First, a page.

The real world of medicine
Alumni Doug explains how studying medicine with INTO prepared him for life as a medical professional, and where his career has taken him since he entered the world of medicine.
I have always been fascinated by the biology and psychology of humanity as well as the challenges and rewards of being a doctor. I wanted a career which is demanding and diverse, requiring the ability to learn quickly, to make difficult decisions and to work well in teams; a career as a doctor requires these and much more.
The practice of medicine necessitates complex interactions with patients which require skills that are as much an art as they are a science.
INTO was an excellent place for my undergraduate training. The teaching and clinical experience was of an extremely high standard and there were also ample opportunities for extracurricular activities. There are many clubs and societies too!
Later in my undergraduate training, I left to complete a History of Medicine BSc at University College London.
Studying medicine is not only about book-work but requires a work-life balance and a focus on patients.
Seeing patients, examining and taking clinical histories are the basis of medical practice which improves through repeated exposure. Having the hospital integrated with the medical school meant these clinical and communication skills could easily be developed through multiple patient interactions on the wards where knowledge can be put into practice.
After graduating I spent my first year working at St George’s Hospital and also studied for a Post Graduate Certificate in Healthcare Education.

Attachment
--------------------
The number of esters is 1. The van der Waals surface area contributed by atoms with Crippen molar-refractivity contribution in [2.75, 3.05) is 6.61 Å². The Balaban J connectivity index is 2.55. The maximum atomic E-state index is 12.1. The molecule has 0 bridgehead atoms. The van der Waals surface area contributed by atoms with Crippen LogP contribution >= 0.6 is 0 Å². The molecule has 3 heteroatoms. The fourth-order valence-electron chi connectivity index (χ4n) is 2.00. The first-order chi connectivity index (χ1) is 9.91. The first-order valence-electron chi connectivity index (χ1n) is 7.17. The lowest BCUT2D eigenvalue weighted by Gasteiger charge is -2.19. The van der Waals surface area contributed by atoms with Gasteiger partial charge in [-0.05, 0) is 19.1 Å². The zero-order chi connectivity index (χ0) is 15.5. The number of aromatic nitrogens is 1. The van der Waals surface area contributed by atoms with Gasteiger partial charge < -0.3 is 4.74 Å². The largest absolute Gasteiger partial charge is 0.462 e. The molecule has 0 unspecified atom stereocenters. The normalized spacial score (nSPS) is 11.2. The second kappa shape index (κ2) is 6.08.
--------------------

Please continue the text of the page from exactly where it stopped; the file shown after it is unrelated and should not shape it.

In terms of my career, I am completing my training to become a GP and I have extended my final year of specialist training to become a Darzi Fellow and study for a Post Graduate Certificate in Healthcare Management and Leadership, which involves a one-year part-time programme to develop myself and to work on areas of clinical improvement projects for the NHS whilst also practicing as a GP in central London.
The work I do now is rewarding, challenging and varied; General Practice is a specialist field in itself, requiring a breadth of clinical knowledge and excellent communication skills which provides a unique and privileged doctor-patient relationship.
Want to study medicine? Check out these courses: International Foundation in Pharmacy, Health and Life Sciences at INTO Univeristy of East Anglia, International Foundation in Biological and Biomedical Sciences at INTO Newcastle University or International Foundation in Pharmacy at INTO Manchester.
Or to speak to someone about your study abroad options visit the INTO website.